Innovation and enterprise blog

The British Library Business & IP Centre can help you start, run and grow your business

5 posts from January 2018

30 January 2018

How to unlock the power of the internet and social media for your business

Digital is currently bigger than ever with both entrepreneurs and investors keener than ever to try and spot the next big thing and our panel of tech trailblazers at this week's Internet Icons event was a great opportunity to get the inside track on how you can turn your business into an online success story and accelerate your growth online.

The Business & IP Centre are committed to help people from all walks of life boost their digital skills and increase their chances of success: in fact, last year we successfully supported over 12,000 business owners to increase their digital know-how as part of the Do It Digital campaign. We achieved this through our regular programme of training, skills and support that runs day-in, day-out at the Centre and includes the following sessions:


Get started workshop

Get the knowledge and information you need to successfully launch a business! In this full day workshop we will cover the essentials of what you need to do to set up and launch a business.

14 February 


Tips for better smartphone photography for business

5 top-tips for smartphone photography for your business

Learn how to optimise your website on a budget by taking top-notch photos armed with just your smartphone and some enthusiasm! You'll leave this workshop with some tips and tricks to take your photography to the next level and ensure your business looks slick and professional online!

14 February 


WEBINAR: Introduction to Lean Start-up

Learn the basics of Lean Start-Up philosophy and practices! Lean Start-Up helps entrepreneurs reduce the cost of developing new products and services by ensuring that they do not waste time and money designing features that customers do not want. Increase your chance of success without large amounts of outside funding and elaborate business plans with our free webinar.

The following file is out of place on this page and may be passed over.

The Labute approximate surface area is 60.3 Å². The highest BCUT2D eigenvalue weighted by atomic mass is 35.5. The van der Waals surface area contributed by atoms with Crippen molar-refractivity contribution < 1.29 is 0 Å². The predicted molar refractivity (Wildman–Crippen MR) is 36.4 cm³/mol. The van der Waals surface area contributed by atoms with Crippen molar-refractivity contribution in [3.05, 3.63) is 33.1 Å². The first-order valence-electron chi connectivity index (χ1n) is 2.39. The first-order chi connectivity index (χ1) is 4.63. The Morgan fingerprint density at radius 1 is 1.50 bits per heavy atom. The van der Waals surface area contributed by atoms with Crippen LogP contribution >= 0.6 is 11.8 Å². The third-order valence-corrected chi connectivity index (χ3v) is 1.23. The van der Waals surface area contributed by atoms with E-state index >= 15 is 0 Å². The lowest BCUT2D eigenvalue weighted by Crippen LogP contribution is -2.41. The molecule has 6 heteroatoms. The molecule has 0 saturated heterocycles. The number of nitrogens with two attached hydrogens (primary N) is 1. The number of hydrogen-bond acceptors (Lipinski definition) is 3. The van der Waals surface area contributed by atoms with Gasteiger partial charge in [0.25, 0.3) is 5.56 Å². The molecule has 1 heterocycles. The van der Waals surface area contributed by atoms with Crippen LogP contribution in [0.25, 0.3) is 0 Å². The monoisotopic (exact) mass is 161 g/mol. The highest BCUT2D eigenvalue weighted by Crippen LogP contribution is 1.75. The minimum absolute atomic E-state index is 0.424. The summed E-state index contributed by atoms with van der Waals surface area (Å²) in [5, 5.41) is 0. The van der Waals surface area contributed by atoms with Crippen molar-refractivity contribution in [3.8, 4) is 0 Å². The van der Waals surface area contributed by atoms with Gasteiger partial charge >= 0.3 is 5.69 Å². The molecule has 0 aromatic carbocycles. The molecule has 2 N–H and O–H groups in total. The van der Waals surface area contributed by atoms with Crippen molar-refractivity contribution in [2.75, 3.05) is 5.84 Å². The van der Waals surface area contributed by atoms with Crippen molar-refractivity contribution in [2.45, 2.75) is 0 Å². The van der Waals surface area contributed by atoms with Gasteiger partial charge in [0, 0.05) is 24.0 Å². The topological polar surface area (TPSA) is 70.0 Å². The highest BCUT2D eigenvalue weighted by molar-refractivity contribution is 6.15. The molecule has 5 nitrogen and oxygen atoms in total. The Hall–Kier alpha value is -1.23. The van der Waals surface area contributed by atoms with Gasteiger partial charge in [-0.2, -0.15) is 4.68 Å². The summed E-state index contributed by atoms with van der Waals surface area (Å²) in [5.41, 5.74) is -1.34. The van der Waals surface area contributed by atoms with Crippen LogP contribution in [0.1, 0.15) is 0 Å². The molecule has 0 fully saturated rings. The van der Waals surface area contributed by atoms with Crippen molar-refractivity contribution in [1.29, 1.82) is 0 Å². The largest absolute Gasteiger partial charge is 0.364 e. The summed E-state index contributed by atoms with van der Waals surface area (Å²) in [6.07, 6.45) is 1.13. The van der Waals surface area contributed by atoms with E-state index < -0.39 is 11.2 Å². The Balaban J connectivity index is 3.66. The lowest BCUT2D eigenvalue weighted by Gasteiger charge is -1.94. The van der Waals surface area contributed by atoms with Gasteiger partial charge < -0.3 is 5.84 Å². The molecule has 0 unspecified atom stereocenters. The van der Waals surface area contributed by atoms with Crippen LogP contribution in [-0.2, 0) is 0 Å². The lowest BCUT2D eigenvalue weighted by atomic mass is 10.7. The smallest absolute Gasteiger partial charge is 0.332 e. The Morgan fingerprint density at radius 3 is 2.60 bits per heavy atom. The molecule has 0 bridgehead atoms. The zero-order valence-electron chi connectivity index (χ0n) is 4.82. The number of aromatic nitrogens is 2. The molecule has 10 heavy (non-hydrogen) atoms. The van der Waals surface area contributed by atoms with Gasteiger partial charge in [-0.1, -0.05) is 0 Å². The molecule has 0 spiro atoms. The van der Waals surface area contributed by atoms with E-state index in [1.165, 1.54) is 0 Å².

19 February 
11-12 am


Online marketing masterclass

At this one-stop-shop for digital marketing you'll learn about the 9 must-know strategies for getting your business seen online. You'll leave the workshop knowing which online marketing methods will be most effective for your business to generate new clients and raise awareness of your brand.

20 February 
£48 (usually £98 - use discount code onlinemarketing)


WEBINAR:Introduction to using social media for business


Covering blogs, Twitter, LinkedIn, Facebook and more, this webinar will teach you the basics about the different types of social media and how to use them effectively for your business to engage your customers to increase sales and brand awareness.

20 February 


You can also browse our full programme of events, workshops and webinars here, covering everything from exploring your market to trade mark searching. With all this support available, now's your chance to become an 'Internet Icon' in your own right and take full advantage of the digital work to grow a successful business!

20 January 2018

Lean writing: 18 ways to get maximum impact from minimum effort


What’s the point of writing if nobody reads your words and nobody takes action? A big part of doing anything great inside an organisation is telling the story. Our partners at Fluxx have created this handy Guide to Persuasive Writing; eighteen tips, many stolen from George Orwell and Umberto Eco.

Canva - Diary  Ipad  Write  Blog  Workplace  Chocolate

1. Before doing anything else, write the headline. An article without a great headline isn’t worth writing. Far more people (often 100x more) will see the headline than read the whole article, so it’s sensible to spend significantly more time writing the headline than writing the article. Clickbait gurus Upworthy suggest writing 25 headlines for every story, which is an interesting and exhausting process

2. Never write ‘I’ in an article.

3. One lazy cliché can kill an argument. Familiar words and arguments have lost the power to surprise. As George Orwell puts it: “every such phrase anaesthetises a portion of one’s brain”. Scriptwriter Robert McKee writes “Cliché is at the root of audience dissatisfaction, and like a plague spread through ignorance, it now infects all story media.” In the listicle at the end of Politics and the English Language, Orwell writes “Never use a metaphor, simile, or other figure of speech which you are used to seeing in print.”

4. When you get stuck, stop trying to write. Do one of two things. First, read a good article. Try a ‘Talk of the Town’ piece from the New Yorker, a long read in Bloomberg Businessweek, or a GDS blog post. Then… 

5. Do more research. It’s very hard to tell a compelling story without the memorable fact, detail or anecdote that brings it to life. Visit the call centre, talk to another customer, run the numbers again and again to find an image as memorable as the black thumb-print on Page 3 of Road to Wigan Pier.